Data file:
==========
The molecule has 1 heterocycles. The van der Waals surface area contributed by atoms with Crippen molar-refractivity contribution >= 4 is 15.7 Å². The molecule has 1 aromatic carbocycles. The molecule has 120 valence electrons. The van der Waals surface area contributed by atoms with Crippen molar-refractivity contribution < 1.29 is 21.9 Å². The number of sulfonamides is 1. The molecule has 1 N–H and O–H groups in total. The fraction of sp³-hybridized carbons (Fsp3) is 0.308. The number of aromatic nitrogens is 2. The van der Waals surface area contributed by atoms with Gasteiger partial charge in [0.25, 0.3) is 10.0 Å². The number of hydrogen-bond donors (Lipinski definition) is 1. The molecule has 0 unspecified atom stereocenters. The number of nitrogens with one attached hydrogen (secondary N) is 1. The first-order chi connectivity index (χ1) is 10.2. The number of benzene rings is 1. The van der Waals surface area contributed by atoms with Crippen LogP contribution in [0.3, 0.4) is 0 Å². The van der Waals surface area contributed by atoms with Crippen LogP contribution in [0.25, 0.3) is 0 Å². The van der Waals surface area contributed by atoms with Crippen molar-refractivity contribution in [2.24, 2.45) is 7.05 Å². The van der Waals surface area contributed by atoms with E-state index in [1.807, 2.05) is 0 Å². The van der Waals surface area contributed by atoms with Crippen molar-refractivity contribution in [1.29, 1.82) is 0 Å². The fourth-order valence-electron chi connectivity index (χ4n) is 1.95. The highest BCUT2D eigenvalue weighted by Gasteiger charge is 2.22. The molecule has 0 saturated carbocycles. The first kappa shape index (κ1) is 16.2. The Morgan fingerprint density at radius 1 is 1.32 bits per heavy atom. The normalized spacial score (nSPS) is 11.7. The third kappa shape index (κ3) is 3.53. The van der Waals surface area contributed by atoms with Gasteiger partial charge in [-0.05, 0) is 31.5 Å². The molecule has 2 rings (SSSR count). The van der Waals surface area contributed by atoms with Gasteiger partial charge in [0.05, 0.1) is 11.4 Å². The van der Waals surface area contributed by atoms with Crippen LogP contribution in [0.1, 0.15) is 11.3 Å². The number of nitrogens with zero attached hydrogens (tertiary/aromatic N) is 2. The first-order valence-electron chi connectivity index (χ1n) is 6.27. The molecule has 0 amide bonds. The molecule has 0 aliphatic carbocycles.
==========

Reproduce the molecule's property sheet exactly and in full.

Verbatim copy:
The molecule has 1 heterocycles. The van der Waals surface area contributed by atoms with Crippen molar-refractivity contribution >= 4 is 15.7 Å². The molecule has 1 aromatic carbocycles. The molecule has 120 valence electrons. The van der Waals surface area contributed by atoms with Crippen molar-refractivity contribution < 1.29 is 21.9 Å². The number of sulfonamides is 1. The molecule has 1 N–H and O–H groups in total. The fraction of sp³-hybridized carbons (Fsp3) is 0.308. The number of aromatic nitrogens is 2. The van der Waals surface area contributed by atoms with Gasteiger partial charge in [0.25, 0.3) is 10.0 Å². The number of hydrogen-bond donors (Lipinski definition) is 1. The molecule has 0 unspecified atom stereocenters. The number of nitrogens with one attached hydrogen (secondary N) is 1. The first-order chi connectivity index (χ1) is 10.2. The number of benzene rings is 1. The van der Waals surface area contributed by atoms with Crippen LogP contribution in [0.3, 0.4) is 0 Å². The van der Waals surface area contributed by atoms with Crippen LogP contribution in [0.25, 0.3) is 0 Å². The van der Waals surface area contributed by atoms with Crippen molar-refractivity contribution in [2.24, 2.45) is 7.05 Å². The van der Waals surface area contributed by atoms with E-state index in [1.807, 2.05) is 0 Å². The van der Waals surface area contributed by atoms with Crippen molar-refractivity contribution in [1.29, 1.82) is 0 Å². The fourth-order valence-electron chi connectivity index (χ4n) is 1.95. The highest BCUT2D eigenvalue weighted by Gasteiger charge is 2.22. The molecule has 0 saturated carbocycles. The first kappa shape index (κ1) is 16.2. The Morgan fingerprint density at radius 1 is 1.32 bits per heavy atom. The normalized spacial score (nSPS) is 11.7. The third kappa shape index (κ3) is 3.53. The van der Waals surface area contributed by atoms with Gasteiger partial charge in [-0.05, 0) is 31.5 Å². The molecule has 2 rings (SSSR count). The van der Waals surface area contributed by atoms with Gasteiger partial charge in [0.05, 0.1) is 11.4 Å². The van der Waals surface area contributed by atoms with Crippen LogP contribution in [0.1, 0.15) is 11.3 Å². The number of nitrogens with zero attached hydrogens (tertiary/aromatic N) is 2. The first-order valence-electron chi connectivity index (χ1n) is 6.27. The molecule has 0 amide bonds. The molecule has 0 aliphatic carbocycles.